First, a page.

Golden Gate Bridge, San Francisco

The Golden Gate Bridge is a suspension bridge connecting San Francisco Bay with the northern tip of the San Francisco Peninsula.


The bridge has a main span of 1,280 metres (4,200 feet) and a total height of 227 metres (746 feet). At the time of its opening in 1937 it was the longest and tallest suspension bridge in the world. It held this honour until 1964.

Construction on the bridge begun in 1933. It was designed by engineer Joseph Strauss.

You can walk, cycle or drive across the famous bridge. I walked across the bridge. Pedestrian access is from the East Sidewalk (bay side). From November to early March it is open 5am to 6.30pm, and from early March to early November it is open 5am to 9pm.

There are many opportunities to view the bridge. Can you walk along the waterfront from Fisherman’s Wharf. The bridge is 5.5 kilometres (3.5 miles) west of Fisherman’s Wharf.

You can also view the bridge from below Fort Point where Jimmy Stewart saved Kim Novak in Alfred Hitchcock’s Vertigo.

A popular photo opportunity is from Marin Headlands (Vista Point). I stopped here on a tour to Muir Woods National Monument.











Sea Lions at San Francisco’s Pier 39

Pier 39 in San Francisco is home to a group of wild sea lions that have drawn tourists since 1990.


The sea lions started arriving at Pier 39 following the 1989 Loma Prieta earthquake. At that time boats were still docked at the pier. There was discussion about moving the sea lions, but it was decided that they could stay and boat owners were relocated. The docks were later replaced with floats that were able to withstand the sea lions weight.

The best time to see the sea lions is from late July to mid May, as during June to July many of the sea lions leave to breed. You can also view the Sea Lions via the Sea Lion Webcam.

The sea lions are located at K-Dock in Pier 39, which is on the edge of the Fisherman’s Wharf district.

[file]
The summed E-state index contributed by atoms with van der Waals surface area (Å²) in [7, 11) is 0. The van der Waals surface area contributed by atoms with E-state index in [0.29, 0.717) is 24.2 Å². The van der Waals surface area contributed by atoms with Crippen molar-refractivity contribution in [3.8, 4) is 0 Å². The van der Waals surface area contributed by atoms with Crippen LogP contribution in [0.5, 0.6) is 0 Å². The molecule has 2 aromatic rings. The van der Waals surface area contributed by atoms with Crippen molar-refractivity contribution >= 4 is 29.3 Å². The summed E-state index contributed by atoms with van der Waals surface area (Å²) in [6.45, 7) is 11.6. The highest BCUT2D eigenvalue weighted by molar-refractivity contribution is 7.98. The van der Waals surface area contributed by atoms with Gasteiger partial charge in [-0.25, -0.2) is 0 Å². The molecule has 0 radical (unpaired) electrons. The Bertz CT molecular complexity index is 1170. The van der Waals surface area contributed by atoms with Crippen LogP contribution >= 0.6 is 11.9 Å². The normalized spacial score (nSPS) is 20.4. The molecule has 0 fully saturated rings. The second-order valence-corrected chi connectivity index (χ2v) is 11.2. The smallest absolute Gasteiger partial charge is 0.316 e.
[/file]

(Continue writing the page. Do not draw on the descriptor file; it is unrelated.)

Hyde Street Pier, San Francisco

Hyde Street Pier is a historic automobile ferry pier located on the west end of San Francisco’s Fisherman’s Wharf.


The pier, which was built in 1922, was the main ferry terminal connecting San Francisco with Marin County prior to the opening of the Golden Gate Bridge and the San Francisco-Oakland Bay Bridge.

Today the pier is part the San Francisco Marine National Historic Park and is home to many historic ships including the 1886 steel-hulled rigged sailing ship Balclutha, the 1890 side-wheel steamboat Eureka, the 1891 scow schooner Alma, the 1895 schooner C.A. Thayer, the 1907 steam tugboat Hercules, and the 1914 paddlewheel tugboat Eppleton Hall.

Hyde Street Pier is located at Fisherman’s Wharf at the end of Hyde Street.




Musée Mécanique, San Francisco

Musée Mécanique is a collection of penny arcade games located in a museum on Pier 45 at Fisherman’s Wharf in San Francisco.


‘Laughing Sal’ – one of San Francisco’s most nostalgic landmarks at Playland from from 1940 – 1972.

Ed Zelinksy begun collecting at age 11. Originally his collection was exhibited at Playland, an amusement park located next to Ocean Beach.

In 1972 Playland closed and the Musée Mécanique collection moved into the basement of the Cliff House (click here to read my blog post on the Cliff House).

In 2002 Musée Mécanique was moved to Fisherman’s Wharf. Today it is owned and managed by Ed’s son Dan Zelinsky.

There are over 200 coin-operated mechanical musical instruments and arcade games. It is free to enter the museum, but visitors pay to play the games. The games are priced from one cent to a dollar. There are change machines available.

Musée Mécanique is located at in Shed A, Pier 45, which is at the foot of Taylor Street.